It will be difficult to explain to our children why Channing Tatum's role in a remake of Splash mattered quite so much to American women in the summer of 2016. History books will remind us that this was the first time in American history that a major political party chose a woman as its presidential nominee. They probably won't take note of the fact that a breakdancer, martial artist, and former Nicholas Sparks hero was cast as a mermaid — and this is a shame.
As a fitness icon and action star, Channing Tatum occupies the cheesiest stratum of the entertainment business. His opinion isn't supposed to matter. To an extent, it doesn't. But what he represents does because nearly every role Channing Tatum plays uses his body as a tool for making women feel safe, appreciated, and adored.
Best known for his work in the Magic Mike and 21 Jump Street franchises, Tatum has the body of a linebacker and the goofy smile of a farm boy on the cover of a Harlequin romance novel. Most men who are able to cultivate a physique like Tatum's carry themselves like action figures, shifting from rigid pose to rigid pose, and from attitude to attitude, all within a sharply truncated range: anger, intimidation, bravado. In the movies where Channing Tatum shows off his skills as a dancer, his bulk becomes fluid:
As you can see in this clip from Magic Mike XXL, his greatest physical feats are based not on aggression, but play, and an apparent joy at the simple experience of inhabiting his own body. He moves like water, and maybe that's why it makes so much sense that he was cast not as the landlubber romanced by the mermaid in Splash, but the mermaid himself.
The original Splash, a frothy '80s treat starring Daryl Hannah as the mermaid, was all about a sweet, mystical creature from another world romancing a beleageured human, and ultimately spiriting them away to a safer world. This, it goes without saying, is the role Channing Tatum was born for, and one he has played many times before. It also seems crucial to call Channing Tatum not a merman but a mermaid, because all the attributes we associate with mermaids — beauty, frolicsomeness, and endearing innocence about life on land — are his.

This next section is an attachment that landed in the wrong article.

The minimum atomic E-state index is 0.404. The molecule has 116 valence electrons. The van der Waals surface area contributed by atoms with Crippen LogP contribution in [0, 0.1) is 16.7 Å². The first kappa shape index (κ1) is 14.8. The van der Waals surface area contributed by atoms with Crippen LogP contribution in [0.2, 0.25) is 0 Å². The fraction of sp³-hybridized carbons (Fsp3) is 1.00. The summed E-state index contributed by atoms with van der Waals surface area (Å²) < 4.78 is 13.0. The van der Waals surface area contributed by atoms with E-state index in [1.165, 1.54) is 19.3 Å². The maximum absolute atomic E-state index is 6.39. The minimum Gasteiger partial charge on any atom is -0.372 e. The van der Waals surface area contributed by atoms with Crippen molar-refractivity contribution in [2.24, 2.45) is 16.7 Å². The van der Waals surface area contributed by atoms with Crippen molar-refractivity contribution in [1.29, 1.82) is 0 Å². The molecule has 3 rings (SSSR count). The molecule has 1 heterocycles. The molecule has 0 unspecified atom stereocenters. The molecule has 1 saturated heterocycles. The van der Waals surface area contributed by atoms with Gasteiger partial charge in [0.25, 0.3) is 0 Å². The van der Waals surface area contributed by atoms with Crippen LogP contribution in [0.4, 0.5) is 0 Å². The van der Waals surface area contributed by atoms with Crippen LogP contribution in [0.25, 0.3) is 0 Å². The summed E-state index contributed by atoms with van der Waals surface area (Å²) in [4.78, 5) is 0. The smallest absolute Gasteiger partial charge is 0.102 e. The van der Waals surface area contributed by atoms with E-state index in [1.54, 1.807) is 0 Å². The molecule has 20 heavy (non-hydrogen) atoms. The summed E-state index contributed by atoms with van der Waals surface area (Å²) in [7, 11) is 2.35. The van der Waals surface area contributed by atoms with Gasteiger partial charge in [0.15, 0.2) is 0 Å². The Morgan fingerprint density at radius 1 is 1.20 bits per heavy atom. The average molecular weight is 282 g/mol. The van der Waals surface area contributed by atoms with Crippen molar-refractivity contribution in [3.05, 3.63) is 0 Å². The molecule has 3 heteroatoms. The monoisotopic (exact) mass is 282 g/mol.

This quality is best on display in Magic Mike XXL, in which Channing Tatum rejoins the male strippers he once worked with to drive up to Myrtle Beach and stage a new routine. That's it: That's the entire movie, no vendettas or battles or hard-won seductions in sight. The film is a fluffy revamp of the old Western trope of wanderers passing through town after town, but instead of righting wrongs and fighting frontier evil, the men of Magic Mike XXL move through spaces owned and controlled by women: a mini-mart with a female cashier, a tony strip club run by Jada Pinkett Smith, a Charleston mansion filled with middle-aged Southern belles. It's the vocation of Magic Mike's men, Channing Tatum included, to figure out what would make these women feel happier, more beautiful, more appreciated, and more secure — and then to give it to them. For Magic Mike himself, the payoff at the end of the movie comes not when he gets a girl into bed, but when he makes her smile.
Channing Tatum occupies a unique position in American pop culture. He makes his body a tool for play and pleasure in a way that would be feminizing, if not for his sheer strength and size. His career is just a little like Arnold Schwarzenegger's: His imposing physicality lets him take on roles that might intimidate other actors (before Channing Tatum played a stripper or a mermaid, Arnold played a kindergarten teacher and a pregnant man) or might keep audiences from accepting other actors in those parts.
Yet, his appearance aside, it's the attitude Channing Tatum's characters project that sets them apart, and makes him such a rare presence today. He revels in bromance. He tells stories where relationships between men and women are about trust, tenderness, and pleasure. In a time when seemingly every public message to women is a reproach — you're in the wrong story, in the wrong job; you're too bossy, too difficult, not pretty enough to pay this much attention to — his is one of acceptance. He just wants to make you smile.
This summer, Channing Tatum might be the only person in America who can do the trick.